5 ways to develop more independent learners in Art

Do you ever look across a sea of waving hands in your classroom and despair? Some classes are worse than others, but the slide toward helplessness, giving up or not even trying in the first place seems to be a problem that Art teachers frequently have to tackle.

In an attempt to build confidence and resilience in a few of my classes, I decided to face the problem head-on and try out some solutions. I’m pleased to say that, to my surprise, I did begin to see change and found myself with more breathing space in the lessons to be able to support where needed as I was not in such constant demand…

So, here are my top five tips – I hope they are useful for you too:

  1. Green and red paper cups
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    I introduced a new ‘cup’ system for signalling the need for help. Rather than putting hands up, calling out and therefor halting work, I decided to employ a new approach to signalling the need for help. It’s pretty simple: each double desk has a green and a red paper cup on it. To begin with, all the desks have the red cup slotted inside the green one and this is placed upside down. Once the lesson is underway, students can swap the red cup to the outside if they feel that they need some support. Once they have received the help they needed, the green cup goes back on top. Of course, it took a couple of lessons to get students used to working in this way, but they initially like the novelty, and then seemed to recognise the benefit to the way we worked as a class. The idea here is that whilst waiting for teacher support, students keep plugging away, and very often they have already overcome the little hurdle they had experienced by the time I get to them.
  2. Resilience stickers
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    It’s surprising how many students respond to a lovely shiny sticker, isn’t it? This is nothing new in the teachers’ toolkit, I know, but I felt that the stickers I had did not specifically recognise the attributes that I wanted to see in my students, so I created some for myself. You can do this using A4 printable stickers and print from your own computer (I have an example in my TES shop here), or – for a little more money – get some swanky ones printed online (I used www.moo.com¬†and they do make lovely stickers!). I was inspired by Building Learning Power in coming up with learning dispositions that I wanted to see developed in my classroom. Apart from motivating the students, I have found that these stickers are great at reminding me to talk about these qualities in my classroom practice, which brings me to…
  3. Learning objectives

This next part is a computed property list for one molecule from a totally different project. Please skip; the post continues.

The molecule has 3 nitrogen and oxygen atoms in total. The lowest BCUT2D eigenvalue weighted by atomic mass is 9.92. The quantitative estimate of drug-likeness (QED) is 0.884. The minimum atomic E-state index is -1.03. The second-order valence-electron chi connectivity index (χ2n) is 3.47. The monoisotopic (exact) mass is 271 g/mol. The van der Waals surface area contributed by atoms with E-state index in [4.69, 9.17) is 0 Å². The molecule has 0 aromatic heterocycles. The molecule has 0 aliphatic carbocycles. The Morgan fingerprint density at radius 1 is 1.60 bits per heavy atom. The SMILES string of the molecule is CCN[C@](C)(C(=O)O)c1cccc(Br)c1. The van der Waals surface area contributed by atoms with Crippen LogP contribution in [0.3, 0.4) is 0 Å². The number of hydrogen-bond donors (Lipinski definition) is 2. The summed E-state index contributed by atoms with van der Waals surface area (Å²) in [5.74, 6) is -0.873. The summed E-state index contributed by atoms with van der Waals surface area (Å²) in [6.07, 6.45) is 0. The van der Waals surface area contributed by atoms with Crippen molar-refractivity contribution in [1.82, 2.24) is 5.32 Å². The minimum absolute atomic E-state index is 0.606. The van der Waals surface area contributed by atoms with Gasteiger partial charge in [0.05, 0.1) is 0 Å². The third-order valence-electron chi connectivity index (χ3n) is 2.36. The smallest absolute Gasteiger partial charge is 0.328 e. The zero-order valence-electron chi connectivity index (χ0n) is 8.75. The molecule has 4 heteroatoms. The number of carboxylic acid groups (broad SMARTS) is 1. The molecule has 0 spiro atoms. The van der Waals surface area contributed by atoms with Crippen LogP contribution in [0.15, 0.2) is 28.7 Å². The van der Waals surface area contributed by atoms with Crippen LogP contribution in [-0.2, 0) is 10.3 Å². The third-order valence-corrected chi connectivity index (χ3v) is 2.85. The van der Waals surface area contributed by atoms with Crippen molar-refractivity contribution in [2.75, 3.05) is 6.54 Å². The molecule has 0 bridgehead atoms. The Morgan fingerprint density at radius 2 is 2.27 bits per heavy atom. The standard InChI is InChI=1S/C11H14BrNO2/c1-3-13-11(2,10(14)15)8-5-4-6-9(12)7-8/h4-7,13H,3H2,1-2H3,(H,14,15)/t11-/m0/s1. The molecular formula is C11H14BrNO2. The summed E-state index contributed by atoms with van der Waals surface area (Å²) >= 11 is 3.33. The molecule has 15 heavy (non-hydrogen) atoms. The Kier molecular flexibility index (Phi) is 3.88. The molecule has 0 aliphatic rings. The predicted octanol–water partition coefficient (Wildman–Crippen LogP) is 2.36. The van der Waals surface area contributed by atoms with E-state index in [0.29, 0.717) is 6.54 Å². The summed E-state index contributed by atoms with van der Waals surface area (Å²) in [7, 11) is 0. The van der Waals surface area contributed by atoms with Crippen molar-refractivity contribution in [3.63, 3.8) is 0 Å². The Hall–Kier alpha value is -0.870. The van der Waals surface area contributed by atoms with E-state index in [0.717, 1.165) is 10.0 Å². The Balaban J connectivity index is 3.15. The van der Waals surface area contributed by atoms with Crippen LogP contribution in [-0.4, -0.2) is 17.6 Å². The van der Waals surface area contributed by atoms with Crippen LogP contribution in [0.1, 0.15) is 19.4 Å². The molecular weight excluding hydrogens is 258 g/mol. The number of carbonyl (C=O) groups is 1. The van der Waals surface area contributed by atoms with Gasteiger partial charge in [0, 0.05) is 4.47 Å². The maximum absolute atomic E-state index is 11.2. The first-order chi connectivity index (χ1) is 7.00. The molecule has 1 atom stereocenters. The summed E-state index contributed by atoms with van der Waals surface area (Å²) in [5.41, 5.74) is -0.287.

In addition to the usual skills or knowledge based learning objectives I planned for lessons, I have also started specifically giving learning objectives around the attributes I want the students to practice. This would mean, for example, learning how to improve focus by avoiding distractions, or persist even when there are challenges in the work. By talking about these aims and reviewing them in plenary discussions, students have been able to see their own progress which has helped keep the ball rolling… bit by bit we are seeing fewer students stuck and waiting for help, and more who are motivated to get on and make progress.
  4. Modelling
    The mindset amongst students (and teachers sometimes) that you can either do something or you can’t is often¬†pretty strong. I was finding this was one of the chief causes of students giving up on practical tasks and disrupting lessons when they got bored. To tackle this, I have tried to be a better role model, showing that I often don’t know how to do something and that I make mistakes. I am attempting to model a good process of learning, rather than being an infallible teacher. I have even offered one of my particularly disengaged students the opportunity to teach me basketball (which she is really good at) to highlight our varied – but equally valuable – skills. She didn’t take me up on the offer, but has started working well in art and recognising her own improvements.
  5. Rewarding the right things
    Finally, it is an unavoidable truth that we all like rewards for doing well. Whether it is a postcard home recognising effort or a piece of work being put display, I have taken a good look at the criteria I apply for selecting the work that gets rewarded. I am now actively looking for the students who turn their own cups from red back to green (see point one above) or who manage to keep focused despite distractions. By emphasising the learning process rather than focusing on the outcome, I am hoping to reward the behaviour that I want to see in the class, and this then has a positive effect on the outcomes themselves – win, win!

What are your tips for building resilience and independence in your art room?

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